Thrift store funds girl’s home in Honduras


Photo courtesy of Becky Staples Photography: New Desire Christian Ministries’ House of Hope Thrift Shop board of directors members Sebrina Crosby (left) and Jennifer Spears share a hug during the shop’s grand opening on August 4.

By Lindsey Frazier, Editorial Assistant

In a small village an hour and a half outside Tegucigalpa, the capital of Honduras, sat an unfinished house on a small piece of property in the heart of the community. New Desire Christian Ministry saw this house as an opportunity to establish a full-time presence in the town.
“Nine years ago, we started a ministry in Honduras,” said New Desire Christian Ministry board member Jennifer Spears. “In those nine years, we now have two churches and two feeding kitchens where we feed over 600 kids per week in the community three days a week. We do a water program where we have a well in our church, and in the dry season we take tanks of water around for anyone who needs water.”
New Desire’s most recent contribution to the community of La Ermita is a girl’s home the ministry started in March.
“We named our girl’s home House of Hope,” said Spears. “That’s what we are giving them – hope for an education, hope for a future and also our hope is in Jesus. Right now, we are having to turn away girls that need a home.”
House of Hope currently houses six girls ranging in age from eight to 17. It has two housemothers, Leslie and Elma, who have been members of the church in Honduras for years. Each woman stays at the house for seven days and swaps on Sundays. New Desire Christian Ministry goes beyond just housing the girls, however; it is also providing an education.
“Education is the way out of poverty,” said Spears “All the girls, except the eight-year-old, are very behind in school. 75 percent of the country is illiterate, so none of them have gone to school consistently, if at all. So we have hired private teachers that meet with the girls at the local school to catch them up so they can join the class with the other kids of their age. In just two months, one of the girls has already almost caught up to her grade level.”
The organization has also developed a scholarship program which sends over 100 children to school every year, and even some to college. To help support the ministry’s efforts, Spears opened House of Hope Thrift Store where one hundred percent of the proceeds contributes to the girl’s home.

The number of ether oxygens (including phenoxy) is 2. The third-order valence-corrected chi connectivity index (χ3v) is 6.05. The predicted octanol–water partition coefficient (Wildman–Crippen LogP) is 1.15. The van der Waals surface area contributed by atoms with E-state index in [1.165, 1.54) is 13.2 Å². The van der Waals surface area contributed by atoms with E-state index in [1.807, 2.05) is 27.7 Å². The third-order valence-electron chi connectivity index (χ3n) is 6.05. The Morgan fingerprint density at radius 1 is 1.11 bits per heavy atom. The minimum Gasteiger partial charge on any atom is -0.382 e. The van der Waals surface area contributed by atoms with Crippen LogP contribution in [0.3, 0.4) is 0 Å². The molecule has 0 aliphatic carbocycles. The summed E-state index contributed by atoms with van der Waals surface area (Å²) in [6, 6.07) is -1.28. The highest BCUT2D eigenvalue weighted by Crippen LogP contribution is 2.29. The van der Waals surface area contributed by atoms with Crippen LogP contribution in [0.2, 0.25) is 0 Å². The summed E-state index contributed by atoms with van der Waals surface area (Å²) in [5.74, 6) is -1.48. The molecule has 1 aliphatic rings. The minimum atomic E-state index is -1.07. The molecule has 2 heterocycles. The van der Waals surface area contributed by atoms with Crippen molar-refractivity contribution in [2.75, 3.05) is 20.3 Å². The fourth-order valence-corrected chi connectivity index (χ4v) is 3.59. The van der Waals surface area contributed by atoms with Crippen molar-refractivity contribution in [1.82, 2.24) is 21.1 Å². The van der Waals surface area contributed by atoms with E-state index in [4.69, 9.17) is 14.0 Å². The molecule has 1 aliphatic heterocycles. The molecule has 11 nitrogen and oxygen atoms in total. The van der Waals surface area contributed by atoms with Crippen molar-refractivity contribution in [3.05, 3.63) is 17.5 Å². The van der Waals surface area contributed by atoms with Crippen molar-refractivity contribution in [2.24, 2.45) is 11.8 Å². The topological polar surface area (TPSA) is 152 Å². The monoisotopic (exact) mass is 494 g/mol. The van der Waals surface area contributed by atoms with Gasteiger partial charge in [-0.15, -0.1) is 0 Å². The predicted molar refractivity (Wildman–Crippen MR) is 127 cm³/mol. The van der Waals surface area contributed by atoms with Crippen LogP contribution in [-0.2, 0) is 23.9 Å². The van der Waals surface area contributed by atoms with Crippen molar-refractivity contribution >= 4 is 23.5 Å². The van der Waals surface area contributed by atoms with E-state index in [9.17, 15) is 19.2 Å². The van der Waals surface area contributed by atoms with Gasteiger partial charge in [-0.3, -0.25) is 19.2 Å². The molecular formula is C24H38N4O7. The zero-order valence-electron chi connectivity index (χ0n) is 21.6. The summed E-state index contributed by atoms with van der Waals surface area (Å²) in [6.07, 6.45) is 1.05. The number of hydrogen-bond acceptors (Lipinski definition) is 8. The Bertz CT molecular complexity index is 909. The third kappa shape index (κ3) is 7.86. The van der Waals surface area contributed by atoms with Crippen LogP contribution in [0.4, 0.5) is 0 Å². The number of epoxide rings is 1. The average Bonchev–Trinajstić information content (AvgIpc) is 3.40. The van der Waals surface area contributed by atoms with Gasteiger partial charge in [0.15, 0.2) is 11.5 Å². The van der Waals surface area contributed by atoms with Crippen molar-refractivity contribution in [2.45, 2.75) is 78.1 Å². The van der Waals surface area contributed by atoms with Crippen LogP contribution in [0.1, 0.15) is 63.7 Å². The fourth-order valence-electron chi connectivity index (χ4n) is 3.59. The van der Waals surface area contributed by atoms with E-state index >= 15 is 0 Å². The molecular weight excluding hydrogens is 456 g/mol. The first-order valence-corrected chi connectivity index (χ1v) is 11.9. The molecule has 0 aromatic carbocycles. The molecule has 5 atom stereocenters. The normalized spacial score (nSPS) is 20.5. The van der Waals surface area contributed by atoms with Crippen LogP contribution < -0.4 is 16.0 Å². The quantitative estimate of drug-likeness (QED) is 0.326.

Located at 32765 U.S. Highway 231 in Ashville, the store sells everything from home décor to school supplies. The only items the store does not accept are mattresses, pillows and old printers. In the store, one can see pictures and handwritten letters from the girls.
“The goal of this thrift store is to have a sustainable income so that we can add on another bunk room and take in a few more girls.”
The idea for the thrift store came from a classmate of Spears’ from the University of Alabama Ty Harris who founded Amazon Hope in Boaz.
“Ty and his store manager Whitley have been great,” said Spears. “They’ve pointed us in the right direction, they’ve told us what to take and what not to take. He has really been my mentor in this.”
In addition to the help from Harris, the ministry has joined Planting Oaks, which is a part of The Big Oak Ranch in Gadsden. Planting Oaks partners with 120 children’s homes across the world and has given Spears guidance, resources and access to reliable service providers for the construction of the girl’s home.
New Desire Christian Ministries operates local missions as well. It has provided school supplies for children who are in need. The ministry has a program called All God’s Children for foster parents who need outfits and toys for their foster children.
“We want to give our girls an education, a way out of poverty and show them the love of Jesus,” said Spears
According to Spears, there are no foster homes in Honduras to provide for children who are orphaned or abandoned. Of the girls the ministry house, one is a true orphan whose brother was trying to raise her but was unable.
Another girl was taken in by an older church member after she ran away from a stepfather who tried to sell her into human trafficking.
“If these kids have nowhere to go, they just have to survive,” said Spears “That’s why the girls end up in prostitution or human trafficking, just to get a meal. The girls are able to stay at the home until they are capable of providing for themselves after going to college or a trade school. We wants to make sure the girls have everything they need to be self-sufficient.”

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